Before the January 12 earthquake, widely available maps of the country of Haiti had little more than a few highways and roads. The capital city of Port-au-Prince was a shaded outline that suggested a city. The problem was that Haiti, the poorest country in the western hemisphere, had been ignored by traditional commercial data providers. Few could afford a GPS, so why build digital maps of roads or buildings?
When the earthquake struck and crisis responders began planning their aid, they were left without a means to identify cities, routes of entry, buildings, parks, or much of anything that would allow them to know how to possibly provide support to the citizens of Haiti.
Immediately volunteers began scouring for available maps and road data. Historic maps, unclassified and released from the CIA, served as the first options for understanding what infrastructure existed.
The New York Public Library was working on a way to scan and position historic maps accurately on the Earth. The NYPL Map Warper was released early and special section was setup and volunteers began digitizing these maps.
Another resource, the OpenStreetMap project, had more data that was created the previous hurricane season where people around the world drew roads and buildings. Incomplete at the time, the newly scanned historic map provided and additional source of information in which to continue digitizing roads, bridges, cities, and hospitals.
Before and after Earthquake maps of Port-au-Prince in OpenStreetMap via Mikel Maron
Fortunately, due to invocation of the Space Charter by France, UN gathered satellite imagery was released to the public. In addition, the major satellite imagery providers GeoEye and Digital Globe released their updated imagery over Haiti and approved their licenses to allow volunteers to trace over the imagery into the OpenStreetMap project.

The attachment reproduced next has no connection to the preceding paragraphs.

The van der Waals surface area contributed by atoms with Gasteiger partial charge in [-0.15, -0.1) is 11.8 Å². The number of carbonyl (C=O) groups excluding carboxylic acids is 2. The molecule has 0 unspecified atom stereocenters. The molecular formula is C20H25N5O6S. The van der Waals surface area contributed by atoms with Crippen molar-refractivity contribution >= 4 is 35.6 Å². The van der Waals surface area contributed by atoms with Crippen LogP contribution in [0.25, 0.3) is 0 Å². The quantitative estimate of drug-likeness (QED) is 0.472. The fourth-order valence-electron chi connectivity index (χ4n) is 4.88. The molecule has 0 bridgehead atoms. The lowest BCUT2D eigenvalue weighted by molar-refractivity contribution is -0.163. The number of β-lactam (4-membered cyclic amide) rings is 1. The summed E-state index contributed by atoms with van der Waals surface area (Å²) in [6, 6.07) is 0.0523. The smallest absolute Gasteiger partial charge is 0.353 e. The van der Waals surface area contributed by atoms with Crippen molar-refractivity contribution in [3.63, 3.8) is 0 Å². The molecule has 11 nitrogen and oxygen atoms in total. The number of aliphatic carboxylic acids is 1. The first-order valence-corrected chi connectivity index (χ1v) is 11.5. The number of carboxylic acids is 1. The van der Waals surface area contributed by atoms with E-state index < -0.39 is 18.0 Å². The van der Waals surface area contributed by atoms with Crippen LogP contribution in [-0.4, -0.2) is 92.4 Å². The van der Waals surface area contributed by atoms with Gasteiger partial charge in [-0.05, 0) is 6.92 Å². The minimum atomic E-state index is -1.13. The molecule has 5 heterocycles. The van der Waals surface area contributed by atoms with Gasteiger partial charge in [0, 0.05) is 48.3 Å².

The result of all this data was that a largely empty and incomplete map gathered thousands of volunteers, developers, and organizers to generate was is currently the most complete map of the country of Haiti. The city of Port-au-Prince has been largely mapped and volunteers are now working on outlying cities and villages. Beyond just marking roads and transit information, there was analysis of damaged buildings, displacement camps, and triage centers.
The map serves more than merely a digital, web based map for viewing the decimated region. The data gathered is free and open to use by anyone. Reporting projects such as Ushahidi can provide accurate road information for citizens calling for aid. Response organizations and government agencies are using OpenStreetMap for print maps to hand out in the field, and also deploying to mobile GPS units.
And the data will only get better, providing as a resource for the long-term recovery efforts, and rebuilding. Haiti need never again be an empty spot on the map.
This article was originally posted at crisiscommons.org/Haiti-Open-Street-Map.